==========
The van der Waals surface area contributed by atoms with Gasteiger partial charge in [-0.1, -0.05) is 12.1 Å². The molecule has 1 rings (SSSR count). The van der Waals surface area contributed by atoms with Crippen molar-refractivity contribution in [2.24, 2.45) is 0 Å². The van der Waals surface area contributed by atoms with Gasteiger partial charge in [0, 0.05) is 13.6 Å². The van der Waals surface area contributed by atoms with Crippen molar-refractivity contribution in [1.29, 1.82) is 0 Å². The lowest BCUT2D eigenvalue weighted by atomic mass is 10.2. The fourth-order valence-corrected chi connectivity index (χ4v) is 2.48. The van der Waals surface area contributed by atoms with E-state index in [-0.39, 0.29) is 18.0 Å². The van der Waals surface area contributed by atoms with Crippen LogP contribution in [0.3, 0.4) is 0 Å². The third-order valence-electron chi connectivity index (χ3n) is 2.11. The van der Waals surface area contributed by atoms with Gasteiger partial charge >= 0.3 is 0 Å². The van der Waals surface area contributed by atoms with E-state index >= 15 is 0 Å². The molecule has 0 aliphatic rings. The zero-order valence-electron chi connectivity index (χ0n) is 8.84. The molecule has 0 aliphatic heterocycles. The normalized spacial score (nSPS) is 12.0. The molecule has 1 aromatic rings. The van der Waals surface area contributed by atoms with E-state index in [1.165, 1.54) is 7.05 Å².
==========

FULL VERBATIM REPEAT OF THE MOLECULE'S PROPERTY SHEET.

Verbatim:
The van der Waals surface area contributed by atoms with Gasteiger partial charge in [-0.1, -0.05) is 12.1 Å². The molecule has 1 rings (SSSR count). The van der Waals surface area contributed by atoms with Crippen molar-refractivity contribution in [2.24, 2.45) is 0 Å². The van der Waals surface area contributed by atoms with Gasteiger partial charge in [0, 0.05) is 13.6 Å². The van der Waals surface area contributed by atoms with Crippen molar-refractivity contribution in [1.29, 1.82) is 0 Å². The lowest BCUT2D eigenvalue weighted by atomic mass is 10.2. The fourth-order valence-corrected chi connectivity index (χ4v) is 2.48. The van der Waals surface area contributed by atoms with E-state index in [-0.39, 0.29) is 18.0 Å². The van der Waals surface area contributed by atoms with Crippen LogP contribution in [0.3, 0.4) is 0 Å². The third-order valence-electron chi connectivity index (χ3n) is 2.11. The van der Waals surface area contributed by atoms with Gasteiger partial charge >= 0.3 is 0 Å². The van der Waals surface area contributed by atoms with E-state index >= 15 is 0 Å². The molecule has 0 aliphatic rings. The zero-order valence-electron chi connectivity index (χ0n) is 8.84. The molecule has 0 aliphatic heterocycles. The normalized spacial score (nSPS) is 12.0. The molecule has 1 aromatic rings. The van der Waals surface area contributed by atoms with E-state index in [1.165, 1.54) is 7.05 Å².